The purpose of route selection is to allow people to prepare for the future. A route is identified and land is set aside for construction in order that the road can be built in due course. It is not and should not be my role to plan regional roads from No. 44 Kildare Street. It is the role of local authorities, in this case Clare County Council. A planning process is in place. I expect the county council to listen to the views of people in local areas and engage with them actively and constructively to determine the best route which can satisfy everyone. I will not become the first Minister in the history of the State to select routes for regional roads. It is something that has to be dealt with locally. It is my strong view that consultation should take place with people affected by the local authorities and the officials concerned.
The Minister would not be the first in the history of the State to enter into dialogue with interested parties to understand their concerns. The project involves Government money allocated by the Minister which will be used to develop the road. People would like to have an understanding of the importance of the project from the Minister's perspective and when or if the road will be completed. It would be useful to have a dialogue with the Minister and interest groups in the region.
I do not have a difficulty with receiving a delegation from the region but I will be telling it exactly what I told the Deputy, namely that there are legal and planning processes. The authority is Clare County Council and it will select the route. Eventually the matter will go to An Bord Pleanála. At no point will the selection of the route or whether the road has planning permission be my decision.
I welcome the Minister's comments that constructive dialogue should take place between the local authority, Clare County Council and people living on the route. I welcome that we can have a meeting with the Minister. The views of the people living in the area should be made loud and clear.
7Deputy Brian Stanley asked the Minister for Transport; Tourism and Sport the efforts he has made with the relevant agencies to maximise the tourism potential for Ireland of the London Olympics; and if he will make a statement on the matter. [8596/12]
The tourism agencies are represented on the London 2012 co-ordinating group which I chair and which is looking at opportunities for Ireland from the proximity of this year's Olympic and Paralympic Games in London. Tourism Ireland has been rolling out a busy programme of promotional activity to target a wide range of potential visitors around the world in the run-up to and during the 2012 games. The programme includes working with a number of the official agencies and official sponsors of the games to bring incentive and corporate meetings to Ireland during the games. The 2012 games have recently featured on the Tourism Ireland media room website in order to attract accredited and non-accredited media to Ireland before, during and after the London games.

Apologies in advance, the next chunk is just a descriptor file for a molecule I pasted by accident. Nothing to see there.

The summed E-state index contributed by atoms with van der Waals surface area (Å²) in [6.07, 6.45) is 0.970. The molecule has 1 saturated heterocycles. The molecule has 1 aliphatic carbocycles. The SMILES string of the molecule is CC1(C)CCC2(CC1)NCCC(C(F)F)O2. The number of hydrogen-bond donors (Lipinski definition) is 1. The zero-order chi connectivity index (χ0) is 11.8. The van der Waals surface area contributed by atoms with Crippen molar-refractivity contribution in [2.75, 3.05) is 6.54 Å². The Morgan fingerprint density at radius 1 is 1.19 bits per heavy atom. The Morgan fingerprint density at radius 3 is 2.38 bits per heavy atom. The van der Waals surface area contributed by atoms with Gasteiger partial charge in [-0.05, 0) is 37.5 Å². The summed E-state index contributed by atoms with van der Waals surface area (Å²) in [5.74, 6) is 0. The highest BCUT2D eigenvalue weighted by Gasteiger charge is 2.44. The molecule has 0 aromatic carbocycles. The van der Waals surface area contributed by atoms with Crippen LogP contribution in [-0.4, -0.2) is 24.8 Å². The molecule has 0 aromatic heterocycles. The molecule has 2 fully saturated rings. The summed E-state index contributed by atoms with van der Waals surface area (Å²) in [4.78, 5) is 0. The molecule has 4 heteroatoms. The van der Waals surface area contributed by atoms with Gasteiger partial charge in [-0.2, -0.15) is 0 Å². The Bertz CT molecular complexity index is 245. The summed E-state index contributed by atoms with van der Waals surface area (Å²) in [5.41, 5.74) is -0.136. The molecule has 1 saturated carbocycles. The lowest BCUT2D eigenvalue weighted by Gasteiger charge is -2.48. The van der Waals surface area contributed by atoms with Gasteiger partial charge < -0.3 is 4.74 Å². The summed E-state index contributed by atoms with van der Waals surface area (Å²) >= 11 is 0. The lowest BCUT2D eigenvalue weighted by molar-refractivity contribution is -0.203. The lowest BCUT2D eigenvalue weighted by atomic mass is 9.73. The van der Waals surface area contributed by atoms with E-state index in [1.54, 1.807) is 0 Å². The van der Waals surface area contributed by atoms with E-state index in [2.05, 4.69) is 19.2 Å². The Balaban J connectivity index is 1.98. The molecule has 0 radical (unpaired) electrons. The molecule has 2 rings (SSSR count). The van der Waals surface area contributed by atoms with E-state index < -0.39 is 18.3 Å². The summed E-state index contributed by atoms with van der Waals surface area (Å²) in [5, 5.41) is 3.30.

In order to secure additional business for Ireland, both as a result of displacement and additional long-haul opportunities, Tourism Ireland is working closely with tour operators in overseas tourism markets. The visa waiver scheme presents additional opportunities which are being explored in emerging markets. The organisation is also working with official games tour operators in a number of markets to assist them in offering package extensions to Ireland.
Tourism Ireland in London is working on an extensive consumer marketing campaign to target displaced Londoners and those wanting to escape the games. The organisation is also targeting opportunities to capture displaced conferences. There is a specific opportunity around golf as this will be introduced as an Olympic sport in 2016 and Ireland is currently the home of major champions. A campaign around this theme is currently being developed.